In their 1994 book, Lethal Laws: Gun Control is Key to Genocide, the authors argue that, “governments cannot commit genocide except on effectively disarmed populations.” ¹

They obviously discuss many nations throughout the book, and I could certainly choose countries with higher body counts, but none with so many so recently as Cambodia. Almost 2,000,000 Cambodian citizens were murdered by the Khmer Rouge regime from 1975 to 1979, as registered gun owners were targeted and disarmed. ²

It seems to me that most gun-control advocates think that genocide at the hands of a peoples' own government is a conspiracy theory, and regard such atrocities to be relatively ancient history, with the most recognizable face for such actions being that of Hitler's.

I'm sure there are more examples, but the most notable examples within the last 35 years are the "silent genocide" of Guatemala's government against their people in the 1980s, under the direction and supervision of the American military, no less, and the slaughtering of Cambodians by the Khmer Rouge, as well supported and funded by the US. I would feel it goes without saying, but just to be clear, both of these countries instituted gun-control laws prior to their government's genocidal campaigns.

There were already gun control laws in place since the 1920s, passed by the Cambodian monarchy when they were under French colonial rule. As it usually happens, the Cambodian monarchy was friendly to their French overlords, as empires usually prefer to bribe their way into rule of any given country. We can certainly see how this would benefit the French, as occupiers would be endangered by an armed populace, but it also benefited the monarchy. Beginning around the time of the Bolshevik Revolution, there were many communist and anticolonial uprisings and insurgencies that occurred in Southeast Asia, and their majesties feared that they may very well be the next country on the list.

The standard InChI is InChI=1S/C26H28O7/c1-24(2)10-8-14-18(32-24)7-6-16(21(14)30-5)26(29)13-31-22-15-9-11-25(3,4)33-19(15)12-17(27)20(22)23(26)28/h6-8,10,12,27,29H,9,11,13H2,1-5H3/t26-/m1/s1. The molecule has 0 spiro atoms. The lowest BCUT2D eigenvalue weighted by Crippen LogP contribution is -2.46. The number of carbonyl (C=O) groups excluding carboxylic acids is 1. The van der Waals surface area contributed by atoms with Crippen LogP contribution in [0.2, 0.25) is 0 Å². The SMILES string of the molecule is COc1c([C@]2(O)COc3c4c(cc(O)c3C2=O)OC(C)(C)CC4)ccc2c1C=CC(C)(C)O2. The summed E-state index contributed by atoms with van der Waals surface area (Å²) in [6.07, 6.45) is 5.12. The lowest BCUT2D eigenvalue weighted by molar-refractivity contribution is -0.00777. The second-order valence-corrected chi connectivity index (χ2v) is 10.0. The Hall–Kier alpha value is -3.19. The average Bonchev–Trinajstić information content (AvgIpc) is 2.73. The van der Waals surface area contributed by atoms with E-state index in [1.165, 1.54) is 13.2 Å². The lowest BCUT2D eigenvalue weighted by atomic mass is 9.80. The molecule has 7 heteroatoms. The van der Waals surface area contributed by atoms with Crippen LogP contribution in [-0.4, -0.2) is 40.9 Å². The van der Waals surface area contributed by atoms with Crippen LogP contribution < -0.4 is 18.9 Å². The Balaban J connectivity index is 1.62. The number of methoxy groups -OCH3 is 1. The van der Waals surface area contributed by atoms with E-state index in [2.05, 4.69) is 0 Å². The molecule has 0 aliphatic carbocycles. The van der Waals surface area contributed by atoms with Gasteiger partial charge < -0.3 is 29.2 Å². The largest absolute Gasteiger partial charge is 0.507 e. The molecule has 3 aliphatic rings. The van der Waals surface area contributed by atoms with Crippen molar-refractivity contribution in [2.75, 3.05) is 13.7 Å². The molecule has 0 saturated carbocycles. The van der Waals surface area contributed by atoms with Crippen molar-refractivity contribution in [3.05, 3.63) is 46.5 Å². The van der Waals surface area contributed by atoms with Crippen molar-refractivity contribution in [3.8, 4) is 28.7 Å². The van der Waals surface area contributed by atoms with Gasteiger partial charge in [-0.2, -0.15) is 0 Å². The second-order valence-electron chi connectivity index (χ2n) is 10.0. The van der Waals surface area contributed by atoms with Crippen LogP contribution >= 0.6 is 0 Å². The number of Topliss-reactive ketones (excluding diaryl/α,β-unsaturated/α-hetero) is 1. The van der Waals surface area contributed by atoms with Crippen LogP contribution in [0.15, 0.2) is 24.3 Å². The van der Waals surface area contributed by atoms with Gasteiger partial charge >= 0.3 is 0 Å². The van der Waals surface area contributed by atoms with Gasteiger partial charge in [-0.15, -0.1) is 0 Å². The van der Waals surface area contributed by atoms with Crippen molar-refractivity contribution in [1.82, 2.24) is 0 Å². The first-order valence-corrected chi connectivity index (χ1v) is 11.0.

The laws that were passed began benignly enough, with the first law in 1920 dealing with how guns were to be carried, and culminated in a law that imposed a severe licensing system, where only hunters could possess firearms, and they were only allowed to own one.

In the midst of a coup and resulting civil war, Prince Norodom Sihanouk turned to the Khmer Rouge, a communistic guerrilla organization that inhabited Cambodia's northeastern jungles As soon as the Khmer Rouge took power, they immediately set out to disarm the populace. One Cambodian recalls that:

[Eang (a woman) watched soldiers stride onto the porches of the houses and knock on the doors and ask the people who answered if they had any weapons. "We are here now to protect you," the soldiers said, "and no one has a need for a weapon any more." People who said that they kept no weapons were forced to stand aside and allow the soldiers to look for themselves. . . .

The round-up of weapons took nine or ten days, and once the soldiers had concluded the villagers were no longer armed, they dropped their pretense of friendliness. . . .

The soldiers said everyone would have to leave the village for a while, so that the troops could search for weapons; when the search was finished, they could return.]